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Co-operatives are organizations that, by definition, adhere to a certain set of values and principles. The values were first formulated in Rochdale, where the first co-operative was founded. These values and principles, as any values and principles, should permeate the lifestyles of all those who identify with them. Individuals' exposure to these values and principles will vary between worker co-ops and other types of co-ops. While members of a co-operative bank or consumer coop may only visit once a week, in a worker co-op, people are exposed to the co-operative values for 8 hours a day. Geof Cox noted on LinkedIn that as such, worker co-ops may be considered a "lifestyle business".

Unlike values, lifestyle can easily be measured. Marketing specialists in the USA or Canada may quite reliably identify your lifestyle if you give them your postal code; doctors can conjecture it from seeing you for just a few seconds. Sociologists may deduce how you live from your taste - i.e. aesthetic choices. We simultaneously expose our lifestyle and are exposed, continuously, to the lifestyle of others. Some lifestyles spread like viruses creating a pandemic of consumerism. However, these product-based lifestyles are in complete opposition to the person-oriented lifestyle of: “self-help, self-responsibility, democracy, equality, equity, solidarity, honesty, openness, social responsibility and caring for others.” Indeed, to follow the co-operative lifestyle seems more difficult now than it was in Rochdale times.

One of the first and more important reasons is related to our mobility and flexibility. In 1980, futurist Alvin Toffler predicted that as our society's work patterns become increasingly individualized, it would lead to greater social isolation due to a reduction in common "off-work" time (e.g. Sunday church services, evenings at the pub, community gatherings).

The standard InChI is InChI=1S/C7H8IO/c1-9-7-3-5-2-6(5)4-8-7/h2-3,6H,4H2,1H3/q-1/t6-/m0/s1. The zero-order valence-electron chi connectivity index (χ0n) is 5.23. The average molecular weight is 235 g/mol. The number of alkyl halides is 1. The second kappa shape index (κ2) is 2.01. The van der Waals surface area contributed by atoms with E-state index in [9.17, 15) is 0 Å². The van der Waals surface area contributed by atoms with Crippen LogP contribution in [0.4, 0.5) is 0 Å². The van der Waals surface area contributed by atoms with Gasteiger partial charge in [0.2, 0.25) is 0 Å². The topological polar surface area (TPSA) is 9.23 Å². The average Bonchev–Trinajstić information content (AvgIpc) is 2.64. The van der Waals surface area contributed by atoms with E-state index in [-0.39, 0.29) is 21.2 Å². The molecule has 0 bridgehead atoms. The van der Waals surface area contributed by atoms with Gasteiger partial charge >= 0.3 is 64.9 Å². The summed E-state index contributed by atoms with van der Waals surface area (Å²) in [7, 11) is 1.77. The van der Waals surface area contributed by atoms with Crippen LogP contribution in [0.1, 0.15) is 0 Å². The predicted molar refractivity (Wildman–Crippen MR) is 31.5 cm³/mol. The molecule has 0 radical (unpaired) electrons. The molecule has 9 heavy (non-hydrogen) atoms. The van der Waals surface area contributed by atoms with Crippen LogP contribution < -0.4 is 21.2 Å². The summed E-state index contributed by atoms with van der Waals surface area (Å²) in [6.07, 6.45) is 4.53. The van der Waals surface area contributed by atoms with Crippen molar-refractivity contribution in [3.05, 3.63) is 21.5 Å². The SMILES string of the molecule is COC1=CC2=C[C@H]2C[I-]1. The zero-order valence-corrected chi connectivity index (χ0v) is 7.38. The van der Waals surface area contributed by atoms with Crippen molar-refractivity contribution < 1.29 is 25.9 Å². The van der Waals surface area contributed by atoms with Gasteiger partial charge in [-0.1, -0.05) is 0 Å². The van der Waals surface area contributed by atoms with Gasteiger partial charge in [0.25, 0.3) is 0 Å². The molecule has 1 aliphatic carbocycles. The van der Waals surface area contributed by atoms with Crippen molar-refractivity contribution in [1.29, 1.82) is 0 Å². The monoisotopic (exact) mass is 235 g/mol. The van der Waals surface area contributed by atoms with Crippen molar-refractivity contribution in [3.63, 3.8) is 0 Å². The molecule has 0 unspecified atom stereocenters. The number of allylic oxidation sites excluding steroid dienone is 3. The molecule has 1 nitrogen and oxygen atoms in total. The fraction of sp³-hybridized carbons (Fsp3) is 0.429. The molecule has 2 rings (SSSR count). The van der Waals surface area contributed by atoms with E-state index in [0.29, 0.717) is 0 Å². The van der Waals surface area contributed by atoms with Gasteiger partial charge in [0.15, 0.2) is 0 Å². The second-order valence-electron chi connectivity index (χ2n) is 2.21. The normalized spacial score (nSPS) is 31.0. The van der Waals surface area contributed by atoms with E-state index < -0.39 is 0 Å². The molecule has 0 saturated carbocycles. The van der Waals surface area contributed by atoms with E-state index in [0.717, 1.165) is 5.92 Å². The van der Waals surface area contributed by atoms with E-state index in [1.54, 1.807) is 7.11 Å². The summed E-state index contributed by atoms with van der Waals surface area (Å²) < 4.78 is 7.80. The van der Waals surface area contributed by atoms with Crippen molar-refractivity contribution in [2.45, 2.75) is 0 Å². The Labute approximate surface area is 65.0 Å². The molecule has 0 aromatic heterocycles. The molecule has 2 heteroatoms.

Toffler observes that we structure relationships differently now; rather than spending a lifetime getting to know our neighbours in a small village, we might meet and make new friends every week; and yet, we also drift apart more quickly - as we move on to a new sports team, a new job, a new city of residence. This shortening of the duration of our relationships has impacted many aspects of our everyday life - including our relationship to co-operatives. Now, people follow work, and not the other way round. The Rochdale pioneers did not dream about the challenges a community-based business has to face today.

In slide 7 I show the complexity of a modern lifestyle. I would like to investigate to what degree an individual's lifestyle impacts the functioning of a worker co-op. I am conducting a participatory research project of co-operative lifestyles today. I would like to invite co-operatives and their members not just to fill in questionnaires, but work together on developing them, in a true participatory approach.